The unanimous holding in Marex itself is also not without its difficulties on this score, although so far its result seems to have been universally applauded. Hence, all seven judges upheld a tort cause of action in the company’s sole external creditor on the basis that the defendant director had conspired to spirit away the company’s assets, making the creditor’s judgment against the company worthless. This may seem a worthy claim, but what if the director was acting to defeat a whole raft of creditors? Do we really want every individual creditor bringing its own suit against the director, when one by the liquidator would do? In Marex the liquidator of the company was out of the jurisdiction and had been appointed by Mr Servilleja, who may have had personal assets in London. Pragmatically, there was merit in the creditor being able to sue in London.

Another point about Marex is that the creditor was claiming the full value of its judgment debt of US$5.5 million plus costs from Mr Sevilleja (see [21]), when the company was said also to owe US$30 million to Mr Sevilleja and entities controlled by him (see [18]). A number of explanations for the scope of Marex’s claim are possible. Perhaps Marex was claiming that, were it not for the Mr Sevilleja’s actions, it would have been able to enforce its judgment in full before the debtor companies were put into liquidation. Otherwise, Marex may have been arguing that the insider-debt was not genuine, or that the company law of the debtors’ home jurisdiction (the British Virgin Islands) allowed for subordination of insider debt. The fact remains that prima facie Marex’s loss from its economic-tort causes of action was only the loss of dividend that it would have received in the liquidation of the debtors, not the face value of the debts owed it.

On any basis, however, the result of the unanimous decision in Marex exposed Mr Sevilleja to double liability. So, Marex’s tort claim could not, prima facie, deprive the debtor company, through the liquidator, of its right to recover the full value of the assets misappropriated by Mr Sevilleja. Lord Reed, for the majority, did not address this issue. However, Lord Sales perceived (at [203]) that the solution to this problem would be that once Mr Sevilleja had paid Marex, he would be entitled to be subrogated to Marex’s right to prove in the liquidation of the debtor companies. This is one of the ways in which the common law deals with overlapping-loss claims.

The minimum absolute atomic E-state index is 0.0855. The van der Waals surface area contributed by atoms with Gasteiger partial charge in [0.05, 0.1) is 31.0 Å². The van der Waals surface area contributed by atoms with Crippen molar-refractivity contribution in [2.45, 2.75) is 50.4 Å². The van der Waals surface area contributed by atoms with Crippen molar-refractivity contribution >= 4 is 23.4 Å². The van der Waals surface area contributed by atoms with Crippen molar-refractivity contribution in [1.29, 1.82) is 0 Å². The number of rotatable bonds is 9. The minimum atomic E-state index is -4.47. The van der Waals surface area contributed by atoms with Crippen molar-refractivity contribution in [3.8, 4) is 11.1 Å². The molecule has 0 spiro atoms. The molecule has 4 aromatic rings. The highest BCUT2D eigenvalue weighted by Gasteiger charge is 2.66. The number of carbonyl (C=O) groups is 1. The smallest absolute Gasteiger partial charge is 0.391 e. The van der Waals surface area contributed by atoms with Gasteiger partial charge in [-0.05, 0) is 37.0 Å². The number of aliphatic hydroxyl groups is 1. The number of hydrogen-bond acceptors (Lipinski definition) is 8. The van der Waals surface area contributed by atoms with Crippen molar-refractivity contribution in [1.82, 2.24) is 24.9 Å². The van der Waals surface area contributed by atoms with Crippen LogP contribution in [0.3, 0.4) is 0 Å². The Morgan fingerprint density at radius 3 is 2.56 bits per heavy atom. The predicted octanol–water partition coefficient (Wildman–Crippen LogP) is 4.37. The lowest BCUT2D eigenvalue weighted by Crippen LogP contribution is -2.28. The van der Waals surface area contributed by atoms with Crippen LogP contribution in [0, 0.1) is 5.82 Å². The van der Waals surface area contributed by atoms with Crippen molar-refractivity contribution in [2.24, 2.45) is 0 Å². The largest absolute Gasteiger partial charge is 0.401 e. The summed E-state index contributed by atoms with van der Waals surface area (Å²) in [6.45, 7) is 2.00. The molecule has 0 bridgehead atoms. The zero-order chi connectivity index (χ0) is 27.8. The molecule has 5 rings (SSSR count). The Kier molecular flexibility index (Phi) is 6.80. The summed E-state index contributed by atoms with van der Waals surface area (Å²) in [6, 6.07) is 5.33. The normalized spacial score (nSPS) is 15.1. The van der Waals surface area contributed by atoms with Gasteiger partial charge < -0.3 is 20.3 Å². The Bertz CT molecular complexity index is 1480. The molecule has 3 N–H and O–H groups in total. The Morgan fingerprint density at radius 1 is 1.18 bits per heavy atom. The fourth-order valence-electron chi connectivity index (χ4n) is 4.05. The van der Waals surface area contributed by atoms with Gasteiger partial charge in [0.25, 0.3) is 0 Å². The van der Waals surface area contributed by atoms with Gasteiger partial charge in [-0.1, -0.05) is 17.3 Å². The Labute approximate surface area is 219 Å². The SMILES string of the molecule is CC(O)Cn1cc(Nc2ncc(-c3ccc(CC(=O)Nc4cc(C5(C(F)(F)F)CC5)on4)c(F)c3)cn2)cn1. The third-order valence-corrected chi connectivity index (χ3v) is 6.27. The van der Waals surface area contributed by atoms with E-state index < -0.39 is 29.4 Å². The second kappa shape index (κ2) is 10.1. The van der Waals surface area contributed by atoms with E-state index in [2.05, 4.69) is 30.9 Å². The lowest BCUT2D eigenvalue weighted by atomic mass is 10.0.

One should say that subrogation is far preferable to Lord Sales’s other solution, which was to contemplate a direct unjust enrichment claim by Mr Sevilleja against his own company for having reduced its debt exposure to Marex. For this, Lord Sales relied on Moule v Garrett (1872) LR 7 Ex 101 (see [202]). Moule has been around too long to be overruled but it is, it is submitted, a highly anomalous restitutionary claim, permitting leap-frogging down a chain of contracts using an amorphous concept of unjust enrichment.

Returning to general principle, one can note that where the overlapping claims are both contractual, it will usually be possible to solve the problems of double liability by construction of the promises. The court may conclude that one promise is subordinate to, or becomes superseded by, the other. One common situation arises where a professional is retained to advise a client but then finds that the client wishes to form a company to carry out the transaction. It may then be that, once the company is formed, the professional’s responsibility is implicitly undertaken only in favour the company. It is simpler, of course, if the contracts expressly spell out how double liability is to be avoided. But it should not altogether be ruled out that a promisor may not only have accepted a double liability, but may also have contemplated double recovery.